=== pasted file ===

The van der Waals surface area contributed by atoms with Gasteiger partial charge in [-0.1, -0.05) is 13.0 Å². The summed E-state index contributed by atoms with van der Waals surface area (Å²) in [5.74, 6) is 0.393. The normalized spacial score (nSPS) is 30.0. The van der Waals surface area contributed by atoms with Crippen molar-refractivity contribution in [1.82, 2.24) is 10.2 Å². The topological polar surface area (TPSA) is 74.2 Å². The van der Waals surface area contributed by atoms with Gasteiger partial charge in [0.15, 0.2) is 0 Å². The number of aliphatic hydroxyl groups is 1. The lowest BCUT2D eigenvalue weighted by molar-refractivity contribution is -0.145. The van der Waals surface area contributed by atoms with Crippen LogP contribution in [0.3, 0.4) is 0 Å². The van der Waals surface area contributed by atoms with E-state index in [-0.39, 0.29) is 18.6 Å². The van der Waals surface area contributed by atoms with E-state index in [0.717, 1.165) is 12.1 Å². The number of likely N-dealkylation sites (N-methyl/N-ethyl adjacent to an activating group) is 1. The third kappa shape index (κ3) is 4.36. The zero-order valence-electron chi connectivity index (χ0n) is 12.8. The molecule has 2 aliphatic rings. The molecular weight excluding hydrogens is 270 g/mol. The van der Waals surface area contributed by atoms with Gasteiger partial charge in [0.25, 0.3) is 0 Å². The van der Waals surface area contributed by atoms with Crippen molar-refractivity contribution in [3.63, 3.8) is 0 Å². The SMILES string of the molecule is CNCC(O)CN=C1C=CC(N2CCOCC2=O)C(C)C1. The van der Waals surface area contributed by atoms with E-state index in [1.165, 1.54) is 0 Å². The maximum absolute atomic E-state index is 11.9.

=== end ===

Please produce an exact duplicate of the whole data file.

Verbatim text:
The van der Waals surface area contributed by atoms with Gasteiger partial charge in [-0.1, -0.05) is 13.0 Å². The summed E-state index contributed by atoms with van der Waals surface area (Å²) in [5.74, 6) is 0.393. The normalized spacial score (nSPS) is 30.0. The van der Waals surface area contributed by atoms with Crippen molar-refractivity contribution in [1.82, 2.24) is 10.2 Å². The topological polar surface area (TPSA) is 74.2 Å². The van der Waals surface area contributed by atoms with Gasteiger partial charge in [0.15, 0.2) is 0 Å². The number of aliphatic hydroxyl groups is 1. The lowest BCUT2D eigenvalue weighted by molar-refractivity contribution is -0.145. The van der Waals surface area contributed by atoms with Crippen LogP contribution in [0.3, 0.4) is 0 Å². The van der Waals surface area contributed by atoms with E-state index in [-0.39, 0.29) is 18.6 Å². The van der Waals surface area contributed by atoms with E-state index in [0.717, 1.165) is 12.1 Å². The number of likely N-dealkylation sites (N-methyl/N-ethyl adjacent to an activating group) is 1. The third kappa shape index (κ3) is 4.36. The zero-order valence-electron chi connectivity index (χ0n) is 12.8. The molecule has 2 aliphatic rings. The molecular weight excluding hydrogens is 270 g/mol. The van der Waals surface area contributed by atoms with Gasteiger partial charge in [0.25, 0.3) is 0 Å². The van der Waals surface area contributed by atoms with Crippen molar-refractivity contribution in [3.63, 3.8) is 0 Å². The SMILES string of the molecule is CNCC(O)CN=C1C=CC(N2CCOCC2=O)C(C)C1. The van der Waals surface area contributed by atoms with E-state index in [1.165, 1.54) is 0 Å². The maximum absolute atomic E-state index is 11.9.